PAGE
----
Home & Garden

Beloved family home in Gautier part of Pilgrimage

TAMMY SMITH/SUN HERALDFamily members have contributed many of the furnishings in the Anderson home, as in this bedroom called 'the blue room.'
TAMMY SMITH/SUN HERALDFamily members have contributed many of the furnishings in the Anderson home, as in this bedroom called 'the blue room.'

The house sits at the foot of Wind Drift Lane in Gautier, overlooking the West River where it forks from the Pascagoula and flows into the Mississippi Sound. It's been here for well more than a century, watching storms, owners and decades pass.

The Anderson family home, also known as the Labrot House, is one of several Mississippi Gulf Coast homes, buildings and sites to be featured in the 64th Annual Mississippi Gulf Coast Spring Pilgrimage. This house, presented by the Gautier Garden Club, will be on tour from 1 to 4 p.m. April 17. The Pilgrimage runs from April 12 to 17 and spans much of the Coast, from Pass Christian to Moss Point and Pascagoula. There is no charge for the tours, which are presented by various garden clubs. Booklets which include addresses and background on the sites are available at visitor's centers on Interstate 10 in Bay St. Louis and U.S. 90 in Biloxi; at chambers of commerce, the Mary C. O'Keefe Cultural Center in Ocean Springs and the Ohr-O'Keefe Museum of Art in Biloxi and through local garden clubs.

A century in the making

The Anderson family home has been in its current location since 1899, but evidence shows it was built much earlier, family members said.

"It was on the tax rolls in the 1870s," said Sonya Smith, one of the family members who currently own the house. The house was built on the west bank of the Pascagoula River.

"We believe it was built on the old creosote site," said Rusty Anderson, referring to the Louisville & Nashville Railroad's Creosote Plant in Gautier.

Family members said the railroad built the house, and its construction style, using vertical weatherboards with battens, reflects that used by the L&N Railroad for buildings of that era.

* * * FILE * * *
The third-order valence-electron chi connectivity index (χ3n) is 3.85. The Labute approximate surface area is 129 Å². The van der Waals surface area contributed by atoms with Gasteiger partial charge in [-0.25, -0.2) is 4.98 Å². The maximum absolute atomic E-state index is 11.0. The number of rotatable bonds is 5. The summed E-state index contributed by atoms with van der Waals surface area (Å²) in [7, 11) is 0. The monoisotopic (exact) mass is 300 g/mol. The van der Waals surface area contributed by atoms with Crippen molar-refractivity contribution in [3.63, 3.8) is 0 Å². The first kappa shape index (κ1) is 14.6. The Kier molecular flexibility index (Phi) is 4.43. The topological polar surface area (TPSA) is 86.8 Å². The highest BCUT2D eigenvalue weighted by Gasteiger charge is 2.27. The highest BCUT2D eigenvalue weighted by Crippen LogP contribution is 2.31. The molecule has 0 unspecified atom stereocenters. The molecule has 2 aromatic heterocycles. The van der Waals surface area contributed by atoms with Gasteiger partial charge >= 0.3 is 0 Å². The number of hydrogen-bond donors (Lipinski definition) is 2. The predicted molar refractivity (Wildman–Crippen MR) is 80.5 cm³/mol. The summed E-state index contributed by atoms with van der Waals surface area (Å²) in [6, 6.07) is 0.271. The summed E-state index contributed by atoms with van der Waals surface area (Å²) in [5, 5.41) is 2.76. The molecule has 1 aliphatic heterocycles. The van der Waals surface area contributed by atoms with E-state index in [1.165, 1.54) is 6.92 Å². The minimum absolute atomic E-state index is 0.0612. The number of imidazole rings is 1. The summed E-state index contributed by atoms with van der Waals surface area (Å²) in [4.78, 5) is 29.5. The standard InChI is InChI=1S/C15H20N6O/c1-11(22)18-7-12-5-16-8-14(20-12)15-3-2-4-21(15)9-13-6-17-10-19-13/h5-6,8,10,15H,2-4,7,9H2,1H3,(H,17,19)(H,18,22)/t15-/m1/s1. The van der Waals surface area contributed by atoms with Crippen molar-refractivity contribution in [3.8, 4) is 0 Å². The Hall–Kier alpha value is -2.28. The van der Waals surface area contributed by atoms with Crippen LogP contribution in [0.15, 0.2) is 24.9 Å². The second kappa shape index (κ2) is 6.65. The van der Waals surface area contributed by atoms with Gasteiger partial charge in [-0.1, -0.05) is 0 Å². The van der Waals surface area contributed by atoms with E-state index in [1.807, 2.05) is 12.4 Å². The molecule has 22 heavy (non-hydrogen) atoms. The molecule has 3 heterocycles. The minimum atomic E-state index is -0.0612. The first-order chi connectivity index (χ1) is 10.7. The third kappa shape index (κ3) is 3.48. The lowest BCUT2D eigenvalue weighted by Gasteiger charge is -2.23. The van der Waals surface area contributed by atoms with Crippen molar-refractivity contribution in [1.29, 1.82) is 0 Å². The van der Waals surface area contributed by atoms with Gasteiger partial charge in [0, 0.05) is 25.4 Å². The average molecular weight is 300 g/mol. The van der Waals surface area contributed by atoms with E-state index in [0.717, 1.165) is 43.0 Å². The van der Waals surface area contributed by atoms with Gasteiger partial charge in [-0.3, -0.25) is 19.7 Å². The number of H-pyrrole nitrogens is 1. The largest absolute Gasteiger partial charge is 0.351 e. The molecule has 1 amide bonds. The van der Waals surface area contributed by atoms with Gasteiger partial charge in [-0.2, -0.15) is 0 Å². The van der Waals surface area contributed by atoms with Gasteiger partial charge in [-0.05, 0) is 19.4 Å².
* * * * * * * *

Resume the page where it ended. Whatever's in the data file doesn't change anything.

In 1899, the house was moved via barge to its longtime site, and Smith said the tax rolls show the house on the property in 1899.

It came into the possession of the Anderson family through a relative.

"Irene and Donald Arguelles bought it in 1955 from the Lovells," Smith recalled.

Keep it in the family

"Our aunt lived to 98 years old, and she left it to her only surviving brother, Shelby Anderson, when she passed away in 2002," Anderson said. "When he passed in 2008, he left it to his five children -- us." That includes Smith, Rusty Anderson, Jean Smith, Billy Anderson and Elaine Pierce.

Donald Arguelles printed the Gautier Gazette there, Rusty Anderson said, in an outbuilding behind the house.

The house, which has 12-foot ceilings, is much the same as it has been through the years. The exceptions include an updated and expanded kitchen and updated bathrooms. The living room once featured wallpaper, but the siblings faced the challenge of removing not only the old paper, but heavily tacked cheesecloth on which the paper was glued many years ago. Grasscloth now covers the walls, and the siblings plan to replace it with paint.

Cooking up something new

The previous kitchen was a narrow galley style. An adjoining room was included in the update to add more space, including for a counter.

Look through the windows of the bedrooms, and you will notice that several panes are original to the house, their wavy glass a tell-tale sign. Heart-pine floors also are original.

Today, the Anderson family lovingly maintains the home.

"It's a family gathering place," Rusty Anderson said. "We have special family events here, a few family weddings."

"And there are plenty of Thanksgiving dinners, and we have Christmas here," Jean Smith said.

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